Emotions and Personhood: Exploring Fragility - Making Sense of Vulnerability (International Perspectives in Philosophy and Psychiatry)
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How does a person experience emotions? What is the relationship between the experiential and biological dimensions of emotions? How do emotions figure in a person's relation to the world and to other people? How do emotions feature in human vulnerability to mental illness? Do they play a significant role in the fragile balance between mental health and illness? If emotions are in fact significant, how are they relevant for treatment?
Emotions and personhood are important notions within the field of mental health care. What they are, and how they are related though, is less evident. This book provides a framework for understanding this relationship. The authors argue for an account of emotions and personhood that attempts to understand human emotions from the combined approach of philosophy and psychopathology, taking its models particularly from hermeneutical phenomenology and from dialectical psychopathology. Within the book, the authors develop a basic set of concepts for understanding what emotional experience means for a human person, with the assumption that human emotional experience is fragile - a fact which entails vulnerability to mental disturbance.
Drawing on research from psychiatry, psychopathology, philosophy, and neuroscience, the book will be valuable for both students and researchers in these disciplines, and more broadly, within the field of mental health.
itself into a mood that imposes itself on me for days or even longer; for example, grief can turn into a general sadness, anger into dysphoria, and boredom into tedium. In a similar way, a mood may develop out of an affect as the affect itself loses its instantaneous, focused, and motivated character. Also, a mood might not be the product of a single affect and the following action or suppression of action, but a constellation of feelings caused by several episodes. Moods (e.g. irritability,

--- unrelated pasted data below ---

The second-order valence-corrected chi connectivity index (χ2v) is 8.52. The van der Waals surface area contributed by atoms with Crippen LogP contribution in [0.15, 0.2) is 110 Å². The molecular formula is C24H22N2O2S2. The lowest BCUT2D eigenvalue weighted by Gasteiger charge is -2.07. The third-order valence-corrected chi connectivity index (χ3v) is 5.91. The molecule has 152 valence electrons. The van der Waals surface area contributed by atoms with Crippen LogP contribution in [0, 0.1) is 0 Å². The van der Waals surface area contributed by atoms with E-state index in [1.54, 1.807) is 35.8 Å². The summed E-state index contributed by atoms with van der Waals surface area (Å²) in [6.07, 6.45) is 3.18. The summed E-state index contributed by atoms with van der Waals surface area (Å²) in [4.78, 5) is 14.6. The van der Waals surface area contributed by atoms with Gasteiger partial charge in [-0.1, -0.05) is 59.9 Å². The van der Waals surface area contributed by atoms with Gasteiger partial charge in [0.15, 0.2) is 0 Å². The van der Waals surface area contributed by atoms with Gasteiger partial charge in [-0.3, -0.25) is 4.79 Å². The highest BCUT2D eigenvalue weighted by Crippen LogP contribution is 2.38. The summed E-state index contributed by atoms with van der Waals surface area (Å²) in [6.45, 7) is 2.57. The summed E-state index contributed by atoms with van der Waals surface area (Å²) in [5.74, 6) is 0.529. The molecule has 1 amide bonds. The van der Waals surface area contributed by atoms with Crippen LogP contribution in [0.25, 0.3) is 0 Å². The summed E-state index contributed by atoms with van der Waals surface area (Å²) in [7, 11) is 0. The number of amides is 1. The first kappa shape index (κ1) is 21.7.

language through which we can appropriate our feelings about being who and what we are through an articulation of what we care about. This brings us to our final consideration about how the phenomenological categories of moods and affects may improve our language for emotions. We said that our theory is not meant as a wholesale rejection of other theories of emotion. On the contrary, our approach to emotions and personhood is closely linked to both the feeling theories and the cognitive theories
make me feel the world as real. Without emotions, the world appears as unreal, devoid of any EMOTIONS, HUMAN BEINGS, AND PERSONS interest and meaning. Without emotions, things that inhabit my lived space appear as mere objects, something that stands in front of me without any relation with my own body. Our emotions enable us to encounter objects in the world as things and persons which matter to us, that is, our experience becomes qualified by our emotional encounter with the world. Things do
‘the good life’. The Good Life We saw at the beginning of the previous chapter that human values are generated by two broad categories of desire, vital and spiritual ones, which inform and orient our engagement with the world, other people, and ourselves. These desires shape the affective dimension of the subjective experience in the form of feelings. Feelings are heterogeneous and generate a non-coincidence in the heart of the self that is felt as a conflict between a desire for
dimension of lack, the fact that we need friends; as a reaction to the effect of solicitude on self-esteem, the self perceives itself as another among others [un autre parmi les autres]. (1992, p. 192 ; translation slightly modified) The other considered as a person like me and yet autonomous with respect to me is constitutive for the idea of ‘the good life’. My concern for the other does not, or not only, originate in a desire to dominate the other, but in a lack in my own existence that